African film: ″Nairobi Half Life″ | Africa | DW | 14.09.2012
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African film: "Nairobi Half Life"

"Nairobi Half Life" is a motion picture written and directed by filmmakers from five African countries. Supported by German film director Tom Tykwer and DW Akademie, the African film is now also showing in Germany.

Mwas is a young Kenyan who has always wanted to become an actor. But Nairobi is a tough city to gain a foothold in and he struggles to survive the rampant urban violence and, in turn, to pursue his dream.

"Nairobi Half Life" is the result of an intense joint project. It began with a workshop for 57 young African filmmakers: directors, actors, producers, camera operators, screenwriters, editors, and sound and lighting engineers. The top participants were then chosen to create a motion picture and additional workshops helped them develop their existing skills. The focus was on developing a cinematic language and putting ideas and concepts into practice.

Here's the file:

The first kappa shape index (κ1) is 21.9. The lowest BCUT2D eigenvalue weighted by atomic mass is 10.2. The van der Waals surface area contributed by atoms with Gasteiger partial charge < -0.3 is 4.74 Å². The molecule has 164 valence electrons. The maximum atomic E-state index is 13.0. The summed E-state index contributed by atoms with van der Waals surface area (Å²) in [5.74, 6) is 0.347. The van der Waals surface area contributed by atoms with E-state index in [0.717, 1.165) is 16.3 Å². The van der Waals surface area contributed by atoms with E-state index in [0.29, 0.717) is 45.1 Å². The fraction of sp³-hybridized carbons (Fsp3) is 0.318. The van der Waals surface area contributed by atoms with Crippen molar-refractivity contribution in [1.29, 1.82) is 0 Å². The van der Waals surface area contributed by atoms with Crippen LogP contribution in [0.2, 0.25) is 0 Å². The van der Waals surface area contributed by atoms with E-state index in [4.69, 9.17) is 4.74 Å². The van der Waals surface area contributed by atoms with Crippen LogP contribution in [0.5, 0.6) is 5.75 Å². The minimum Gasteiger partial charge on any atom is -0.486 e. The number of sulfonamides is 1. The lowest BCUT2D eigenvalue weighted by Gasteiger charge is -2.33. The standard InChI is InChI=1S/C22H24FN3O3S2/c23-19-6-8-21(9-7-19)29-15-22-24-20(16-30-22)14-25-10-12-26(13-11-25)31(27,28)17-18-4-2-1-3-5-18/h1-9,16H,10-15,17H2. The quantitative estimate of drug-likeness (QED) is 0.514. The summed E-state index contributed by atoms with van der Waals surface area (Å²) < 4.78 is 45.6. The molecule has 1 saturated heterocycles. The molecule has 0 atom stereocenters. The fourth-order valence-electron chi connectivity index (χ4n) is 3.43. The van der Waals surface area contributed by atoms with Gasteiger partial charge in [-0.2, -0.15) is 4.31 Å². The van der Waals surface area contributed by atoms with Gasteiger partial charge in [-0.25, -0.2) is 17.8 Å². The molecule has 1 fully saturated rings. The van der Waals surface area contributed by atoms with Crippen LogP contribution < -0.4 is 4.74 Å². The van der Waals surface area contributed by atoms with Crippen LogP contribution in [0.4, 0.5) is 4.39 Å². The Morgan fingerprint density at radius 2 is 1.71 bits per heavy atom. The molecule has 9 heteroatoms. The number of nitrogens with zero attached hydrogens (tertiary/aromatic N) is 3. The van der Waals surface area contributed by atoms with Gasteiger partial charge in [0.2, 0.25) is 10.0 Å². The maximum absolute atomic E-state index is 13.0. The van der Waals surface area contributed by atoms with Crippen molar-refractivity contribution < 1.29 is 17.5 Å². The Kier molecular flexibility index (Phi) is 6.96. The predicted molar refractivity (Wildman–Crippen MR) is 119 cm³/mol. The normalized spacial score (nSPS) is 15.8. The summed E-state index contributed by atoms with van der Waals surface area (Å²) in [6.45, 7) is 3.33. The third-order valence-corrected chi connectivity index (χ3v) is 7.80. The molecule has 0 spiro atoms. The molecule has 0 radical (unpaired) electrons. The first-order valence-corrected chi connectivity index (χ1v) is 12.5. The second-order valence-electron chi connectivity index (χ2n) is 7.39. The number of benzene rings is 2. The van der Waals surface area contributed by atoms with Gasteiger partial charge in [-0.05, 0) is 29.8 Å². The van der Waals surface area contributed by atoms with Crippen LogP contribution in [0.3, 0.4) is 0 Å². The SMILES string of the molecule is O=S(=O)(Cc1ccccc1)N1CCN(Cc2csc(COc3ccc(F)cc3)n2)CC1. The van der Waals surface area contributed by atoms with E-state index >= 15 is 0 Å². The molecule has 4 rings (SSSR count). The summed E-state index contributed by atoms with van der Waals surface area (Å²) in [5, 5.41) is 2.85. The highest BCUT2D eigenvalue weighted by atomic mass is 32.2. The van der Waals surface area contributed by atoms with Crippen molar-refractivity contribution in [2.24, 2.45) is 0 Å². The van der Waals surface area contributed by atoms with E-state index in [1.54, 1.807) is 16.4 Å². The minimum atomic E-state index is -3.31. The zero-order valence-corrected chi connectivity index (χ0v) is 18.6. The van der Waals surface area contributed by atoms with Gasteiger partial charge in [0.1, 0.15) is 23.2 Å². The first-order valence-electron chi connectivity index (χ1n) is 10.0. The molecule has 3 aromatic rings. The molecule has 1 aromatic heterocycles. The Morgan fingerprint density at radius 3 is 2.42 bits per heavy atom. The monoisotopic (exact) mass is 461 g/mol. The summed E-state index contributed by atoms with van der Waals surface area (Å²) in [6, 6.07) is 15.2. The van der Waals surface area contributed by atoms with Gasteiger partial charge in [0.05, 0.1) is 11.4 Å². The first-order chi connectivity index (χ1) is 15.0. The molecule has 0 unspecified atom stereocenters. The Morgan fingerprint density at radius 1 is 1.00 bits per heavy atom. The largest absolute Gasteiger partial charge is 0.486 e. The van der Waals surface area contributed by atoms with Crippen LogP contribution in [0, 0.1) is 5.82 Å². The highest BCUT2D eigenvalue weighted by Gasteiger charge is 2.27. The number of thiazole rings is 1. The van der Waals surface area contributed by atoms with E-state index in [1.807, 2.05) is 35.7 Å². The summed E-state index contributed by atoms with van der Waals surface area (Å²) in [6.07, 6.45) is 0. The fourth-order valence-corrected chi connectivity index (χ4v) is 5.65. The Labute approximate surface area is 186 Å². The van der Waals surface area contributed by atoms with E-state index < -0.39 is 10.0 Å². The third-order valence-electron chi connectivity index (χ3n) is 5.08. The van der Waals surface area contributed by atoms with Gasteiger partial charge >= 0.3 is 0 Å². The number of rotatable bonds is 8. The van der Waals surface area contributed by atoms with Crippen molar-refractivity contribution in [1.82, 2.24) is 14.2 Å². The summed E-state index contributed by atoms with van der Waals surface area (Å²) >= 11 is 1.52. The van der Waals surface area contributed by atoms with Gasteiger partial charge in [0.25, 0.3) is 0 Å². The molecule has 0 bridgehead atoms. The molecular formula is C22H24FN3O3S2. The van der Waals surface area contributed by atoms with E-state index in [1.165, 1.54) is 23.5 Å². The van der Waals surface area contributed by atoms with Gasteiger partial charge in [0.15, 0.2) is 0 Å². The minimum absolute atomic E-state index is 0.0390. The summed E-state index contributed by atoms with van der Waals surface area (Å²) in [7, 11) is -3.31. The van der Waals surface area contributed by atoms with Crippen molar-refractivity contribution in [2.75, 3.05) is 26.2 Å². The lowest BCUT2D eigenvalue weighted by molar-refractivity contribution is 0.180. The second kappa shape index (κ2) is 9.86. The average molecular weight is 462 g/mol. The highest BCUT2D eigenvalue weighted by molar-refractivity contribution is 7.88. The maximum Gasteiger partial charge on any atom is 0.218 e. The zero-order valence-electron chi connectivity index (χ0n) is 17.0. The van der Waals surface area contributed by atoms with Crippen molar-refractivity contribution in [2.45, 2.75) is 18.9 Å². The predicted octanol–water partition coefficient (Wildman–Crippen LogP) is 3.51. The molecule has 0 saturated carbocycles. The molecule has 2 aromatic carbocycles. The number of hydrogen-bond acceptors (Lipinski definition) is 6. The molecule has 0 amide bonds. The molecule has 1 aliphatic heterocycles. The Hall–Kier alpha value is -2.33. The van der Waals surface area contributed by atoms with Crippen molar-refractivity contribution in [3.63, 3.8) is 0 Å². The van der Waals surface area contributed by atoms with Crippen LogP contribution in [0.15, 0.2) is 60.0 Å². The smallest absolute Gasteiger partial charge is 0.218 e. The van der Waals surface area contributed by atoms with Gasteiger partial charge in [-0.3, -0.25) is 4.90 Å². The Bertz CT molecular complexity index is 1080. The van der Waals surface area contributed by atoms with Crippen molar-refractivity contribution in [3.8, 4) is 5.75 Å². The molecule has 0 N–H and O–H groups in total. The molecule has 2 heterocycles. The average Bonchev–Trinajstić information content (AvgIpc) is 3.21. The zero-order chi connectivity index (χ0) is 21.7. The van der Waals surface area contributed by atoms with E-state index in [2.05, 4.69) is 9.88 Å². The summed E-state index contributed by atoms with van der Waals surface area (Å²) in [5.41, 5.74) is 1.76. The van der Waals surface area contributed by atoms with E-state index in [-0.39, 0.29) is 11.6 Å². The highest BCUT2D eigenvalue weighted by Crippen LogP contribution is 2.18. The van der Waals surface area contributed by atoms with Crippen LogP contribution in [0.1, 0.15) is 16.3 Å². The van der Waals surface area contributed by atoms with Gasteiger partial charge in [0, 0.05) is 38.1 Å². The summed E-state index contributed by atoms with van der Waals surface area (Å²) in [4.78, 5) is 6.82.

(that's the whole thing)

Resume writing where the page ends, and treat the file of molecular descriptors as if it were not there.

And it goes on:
Filmstill Nairobi Half Life (photo: Christian Almesberger).

"Nairobi Half Life": Mwas first day in the Kenyan capital

The screenplay was written in Swahili, Kikuyu and street slang, and was directed by Tosh Gitonga, a novice Kenyan film director. Joseph Wairimu played the main character, Mwas, and was awarded "best actor" at this year's Durban International Film Festival. The jury praised the way he had embodied young Kenyans craving for a better life.

After premiering in Kenya the motion picture will be also shown in several German cities this October. The cities include Berlin, Cologne and Munich. Director Tosh Gitonga and actor Joseph Wairimu will be present at the showings.

Zweiwöchiger Filmworkshop, gemeinschaftliches Projekt von One Fine Film Day und DW Akademie. Die talentiertesten Teilnehmer erhalten die Chance anschließend einen abendfüllenden Kinofilm zu verwirklichen. Foto: DW Akademie Datum: 2010 Ort: Nairobi, Kenia

Workshop participants

This joint initiative by Tom Tykwer's One Fine Day Films production company, DW Akademie and the Kenya-based production company, Ginger Ink., aims to support the production of modern African films. The project is funded by the German Federal Ministry for Economic Cooperation and Development (BMZ), the "Film und Medienstiftung NRW", the Goethe-Institut Kenya and the ARRI Film & TV Services.

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